Ling's motto is "I will still buy new machines even if I have to sell my underwear", and may well be the secret of his success.

"It means that the new machines weigh way more than my self-esteem," he laughed.

Although China is the biggest textile manufacturer globally, its textile industry, as Ling sees it, still faces two failings. The first is low productivity and the second, the exhaustion of resources.

Silk Road has managed to improve the machines already in service, and increased annual productivity to 4 tons for each worker, compared with the company's previous capacity of 850 kilograms and overtaking the single annual ton made by its Japanese counterparts.

Even leading companies such as Silk Road are still dependent on these machines, which dated back to the 1990s. However, Silk Road will soon wave goodbye to the noisy and non-computerized machines by the end of the year and new technologically advanced machines will take their place.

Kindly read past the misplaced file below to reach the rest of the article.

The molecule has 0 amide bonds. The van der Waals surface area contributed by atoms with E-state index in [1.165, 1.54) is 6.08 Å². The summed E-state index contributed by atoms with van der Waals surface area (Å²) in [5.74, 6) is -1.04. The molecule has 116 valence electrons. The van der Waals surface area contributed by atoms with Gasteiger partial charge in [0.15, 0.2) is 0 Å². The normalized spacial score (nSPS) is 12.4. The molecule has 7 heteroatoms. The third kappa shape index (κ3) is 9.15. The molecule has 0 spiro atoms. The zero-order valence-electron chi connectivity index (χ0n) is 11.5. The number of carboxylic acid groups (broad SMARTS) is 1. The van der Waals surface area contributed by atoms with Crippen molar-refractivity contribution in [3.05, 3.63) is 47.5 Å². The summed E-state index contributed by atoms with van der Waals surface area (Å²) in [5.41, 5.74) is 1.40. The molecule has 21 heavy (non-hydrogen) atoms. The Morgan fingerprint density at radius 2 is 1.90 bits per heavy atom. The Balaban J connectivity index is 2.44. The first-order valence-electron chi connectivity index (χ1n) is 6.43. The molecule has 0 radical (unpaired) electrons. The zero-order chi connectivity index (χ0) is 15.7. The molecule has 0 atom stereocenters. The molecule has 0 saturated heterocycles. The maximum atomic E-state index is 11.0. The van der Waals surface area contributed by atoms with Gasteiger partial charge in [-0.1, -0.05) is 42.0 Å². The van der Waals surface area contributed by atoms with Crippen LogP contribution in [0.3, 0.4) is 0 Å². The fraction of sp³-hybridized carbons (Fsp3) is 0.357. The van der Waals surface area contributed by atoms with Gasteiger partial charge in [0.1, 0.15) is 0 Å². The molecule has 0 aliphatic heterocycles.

"We bought the machines for 5,000 yuan each some 20 years ago. We will only be able to sell them for 3,000 yuan each at the most. However, the new computerized machines will cost us 500,000 yuan each," says Ling.

"It is a lot of money, but it's worth the investment. With the new machines, the productivity of each worker will be increased 20-fold annually, because each employee will take charge of a greater number of machines, which can run at faster speeds. Meanwhile, the quality of the products will also be improved. Employees will also work in a more comfortable environment with less humming and buzzing," he says.

"But it is a great challenge for small companies. Higher productivity requires greater stocks of raw materials. If the company stocks more materials worth some 1 million yuan, it will shoulder an extra risk of some 20 million yuan," adds Ling.

But the risk is worth taking, especially for Chinese companies wishing to compete in the domestic market.